Pacific students' economic disadvantage affecting achievement
The chair of the Association of Pasifika Staff in Tertiary Education says government policy lacks flexibility for students who are economically disadvantaged.
Financial pressures are being blamed for New Zealand Pasifika students' stagnant achievement at universities and colleges.
Educators say government policy lacks flexibility for students who are on the poorer end of the scale.
Indira Moala has more.
Here at the Auckland University of Technology in downtown Auckland, it's a short and cheap stroll from the halls around the campus or a relatively cheap bus fare for those living close to town. But some students say just getting to lectures is costing them a packet. Culinary student Line Ofanoa says her transport costs are higher in comparison to other students who receive a similar allowance but have lower travel costs.
LINE OFANOA I don't think it's fair. I think they should take into consideration where they live. To get from home to uni, every week, is almost like half of what I get for my student allowance.
AUT Film students Corey Sio and John Iosefa say they have to drive to university and can't use public transport as they sometimes film late at night.
COREY SIO: So driving here, that's like fifty dollars petrol a week but that's not including parking. So I think, in total in a week, we spend over at least a hundred dollars on transport alone. I think that I'm not going to miss, but I'm pretty sure that's close to like 90-93 percent of our student allowance.
John Iosefa says it's not a fair assessment and financial pressures are a barrier for many Pacific students.
JOHN IOSEFA: I know a lot of our friends have had to leave uni because of that reason. Because they're losing money, and their parents are losing money as well. And they just can't afford to stay at Uni, even though it is probably best that they do.
Reports show that Pacific achievement rates in tertiary education have barely changed despite targeted funding over the last 15 years. The chair of the Association of Pasifika Staff in Tertiary Education Tapeni Fa'alogo says that's due to the economic disadvantages many Pacific students face. Mr Fa'alogo says many of the students can't afford to move out so they live at home with their parents in far off suburbs.
TAPENI FA'ALOGO: A student that lives in Mt Eden and goes to Auckland Grammar, gets the benefit of high-decile. And then when they get to come to university, it only costs them five dollars. Now we have a student that lives in Manurewa, goes to a low-decile school out there, comes to the university of Auckland for instance, and it costs them twice as much just to be on campus.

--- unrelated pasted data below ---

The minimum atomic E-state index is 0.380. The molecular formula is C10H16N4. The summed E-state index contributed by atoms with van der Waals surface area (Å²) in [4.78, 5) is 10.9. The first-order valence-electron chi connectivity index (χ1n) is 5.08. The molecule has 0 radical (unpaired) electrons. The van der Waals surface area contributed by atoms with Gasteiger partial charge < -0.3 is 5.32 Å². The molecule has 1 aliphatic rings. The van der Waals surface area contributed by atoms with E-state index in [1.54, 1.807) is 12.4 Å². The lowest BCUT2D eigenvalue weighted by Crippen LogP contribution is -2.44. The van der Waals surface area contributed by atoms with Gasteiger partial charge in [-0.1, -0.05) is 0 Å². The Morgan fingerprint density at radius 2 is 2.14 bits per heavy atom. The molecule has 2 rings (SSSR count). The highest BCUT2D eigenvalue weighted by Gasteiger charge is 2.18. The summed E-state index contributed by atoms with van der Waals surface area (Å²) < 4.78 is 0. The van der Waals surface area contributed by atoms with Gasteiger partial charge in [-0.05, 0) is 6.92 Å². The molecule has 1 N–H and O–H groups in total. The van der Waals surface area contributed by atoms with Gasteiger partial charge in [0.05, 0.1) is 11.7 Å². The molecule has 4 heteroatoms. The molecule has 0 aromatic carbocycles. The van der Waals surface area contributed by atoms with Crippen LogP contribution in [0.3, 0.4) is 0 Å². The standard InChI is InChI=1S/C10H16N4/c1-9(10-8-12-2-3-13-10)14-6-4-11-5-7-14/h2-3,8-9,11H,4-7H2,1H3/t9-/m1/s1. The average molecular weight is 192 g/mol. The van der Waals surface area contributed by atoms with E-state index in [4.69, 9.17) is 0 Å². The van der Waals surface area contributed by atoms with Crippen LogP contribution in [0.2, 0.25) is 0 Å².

He says the distance students live from their place of study isn't considered when allowances are calculated and that's unfair. The government's student financial service Studylink has confirmed that the area a student lives in and their travel costs are not factored in to the student allowance. The only time a student's location is considered, is if they are not living with their parents and are eligible for an accommodation benefit. The Tertiary Education Commission says it's lifting its game in order to boost the achievement rates of Maori and Pasifika students. Deputy chief executive Gus Gilmore says the current tertiary education strategy prioritises improving those figures.
STATEMENT FROM GUS GILMORE: The commission is changing the way it invests in bridging programmes and it aims to engage more effectively with Pasifika communities. Especially in Auckland, where two thirds of the country's Pacific population live.
But Tapeni Fa'alogo says it won't be enough to change things.
TAPENI FA'ALOGO: The Tertiary sector can't change it on their own. It is for us as a society, for government agencies, the compulsory sector and private sector to all do their little bit.
The Tertiary Education Commission says it will focus firmly on the future to invest in programmes that work for Pasifika.
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